One amazing thing about the Emmys? Not just the incredible fashion or the enviable hair and makeup looks (though those do make watching fun), but the way the winners use the platform to spotlight the causes near and dear to their hearts. Tonight, Patricia Arquette did just that. The Hollywood veteran won her second Primetime Emmy award for Outstanding Supporting Actress in a Limited Series or Movie for her role as Dee Dee Blanchard in The Act. (Watch it.) After shouting out her fellow nominees and thanking Hulu and her family, Arquette turned her attention to the plight of trans people in this country, an issue that is quite personal for her.
Arquette’s sister Alexis was assigned male at birth and later transitioned. She is considered a transgender pioneer; her journey was documented in Alexis Arquette: She’s My Brother. Tragically, Alexis died in 2016 following complications from HIV. For Patricia, the wound is still fresh. Here’s what she had to say:
"I’m grateful at 50 to be getting the best parts of my life. And that's great, but in my heart, I’m so sad. I lost my sister Alexis, and that trans people are still being persecuted. And I'm in mourning every day of my life, Alexis, and I will be the rest of my life for you until we change the world and trans people are not persecuted. And give them jobs. They're human beings, let's give them jobs. Get rid of this bias that we have everywhere. Thank you."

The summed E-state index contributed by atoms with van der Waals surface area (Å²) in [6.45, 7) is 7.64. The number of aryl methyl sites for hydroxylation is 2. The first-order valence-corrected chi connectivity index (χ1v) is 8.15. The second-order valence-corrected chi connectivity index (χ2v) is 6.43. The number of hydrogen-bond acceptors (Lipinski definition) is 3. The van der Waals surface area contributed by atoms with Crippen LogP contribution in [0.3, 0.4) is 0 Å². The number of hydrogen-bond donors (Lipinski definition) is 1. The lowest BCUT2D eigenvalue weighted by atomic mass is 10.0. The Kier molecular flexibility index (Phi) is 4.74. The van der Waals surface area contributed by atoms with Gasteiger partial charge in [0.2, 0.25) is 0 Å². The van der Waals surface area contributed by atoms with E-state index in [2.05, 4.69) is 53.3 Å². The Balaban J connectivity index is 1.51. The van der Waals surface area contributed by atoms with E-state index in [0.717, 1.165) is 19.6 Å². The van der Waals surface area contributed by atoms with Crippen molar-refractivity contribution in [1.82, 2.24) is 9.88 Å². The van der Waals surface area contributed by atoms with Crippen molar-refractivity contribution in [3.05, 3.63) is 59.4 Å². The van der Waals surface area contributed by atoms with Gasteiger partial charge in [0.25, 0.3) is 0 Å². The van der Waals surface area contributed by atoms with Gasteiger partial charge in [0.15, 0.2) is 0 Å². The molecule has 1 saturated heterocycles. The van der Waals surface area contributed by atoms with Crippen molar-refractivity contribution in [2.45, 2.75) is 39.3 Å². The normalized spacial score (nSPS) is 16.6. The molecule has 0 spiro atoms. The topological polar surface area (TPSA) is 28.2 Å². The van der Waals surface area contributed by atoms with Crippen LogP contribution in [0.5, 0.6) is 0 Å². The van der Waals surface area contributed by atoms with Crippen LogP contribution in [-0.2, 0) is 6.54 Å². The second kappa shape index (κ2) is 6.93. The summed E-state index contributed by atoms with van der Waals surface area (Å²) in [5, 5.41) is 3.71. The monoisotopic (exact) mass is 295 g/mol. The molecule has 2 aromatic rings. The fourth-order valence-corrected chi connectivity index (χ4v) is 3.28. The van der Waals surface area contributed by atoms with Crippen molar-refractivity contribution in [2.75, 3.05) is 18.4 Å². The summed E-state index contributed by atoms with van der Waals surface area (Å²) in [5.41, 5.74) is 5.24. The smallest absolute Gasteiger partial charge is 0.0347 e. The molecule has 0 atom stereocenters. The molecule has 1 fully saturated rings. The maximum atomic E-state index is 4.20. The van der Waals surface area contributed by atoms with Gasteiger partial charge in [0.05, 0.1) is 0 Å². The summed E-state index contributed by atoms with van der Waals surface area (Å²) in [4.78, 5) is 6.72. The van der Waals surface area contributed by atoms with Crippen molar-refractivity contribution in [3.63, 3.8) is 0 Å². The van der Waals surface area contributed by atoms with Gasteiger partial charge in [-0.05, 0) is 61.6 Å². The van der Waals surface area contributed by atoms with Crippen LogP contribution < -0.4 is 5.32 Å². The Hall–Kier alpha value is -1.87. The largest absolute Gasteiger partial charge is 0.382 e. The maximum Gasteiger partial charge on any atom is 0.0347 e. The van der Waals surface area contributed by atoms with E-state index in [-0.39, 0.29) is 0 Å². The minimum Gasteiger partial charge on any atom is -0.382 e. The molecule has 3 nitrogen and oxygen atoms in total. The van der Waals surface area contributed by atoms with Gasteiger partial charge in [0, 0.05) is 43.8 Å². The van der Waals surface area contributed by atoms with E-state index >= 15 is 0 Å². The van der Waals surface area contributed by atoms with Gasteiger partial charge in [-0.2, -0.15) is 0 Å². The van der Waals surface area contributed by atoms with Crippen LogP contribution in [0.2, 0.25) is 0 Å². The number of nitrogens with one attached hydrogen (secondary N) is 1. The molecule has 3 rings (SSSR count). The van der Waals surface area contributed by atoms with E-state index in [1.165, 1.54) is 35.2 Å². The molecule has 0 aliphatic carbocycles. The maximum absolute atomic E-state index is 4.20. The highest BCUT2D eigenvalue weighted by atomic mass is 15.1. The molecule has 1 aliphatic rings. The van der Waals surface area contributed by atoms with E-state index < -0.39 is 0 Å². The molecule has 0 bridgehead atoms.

It was an incredibly powerful moment, and one that hopefully members of the Supreme Court were listening to. On October 8, SCOTUS will hear cases regarding employment discrimination against gay and transgender people. In a truly evil turn, the Trump administration "filed a brief with the Supreme Court urging the justices to rule that it’s legal to fire workers because of their sexual orientation," according to The Advocate. Laverne Cox, a fellow Emmy nominee, used her platform to shed light on the forth coming case, both in red carpet interviews and with the bag she held.
An extra round of applause to these A-listers for using their fame for good.
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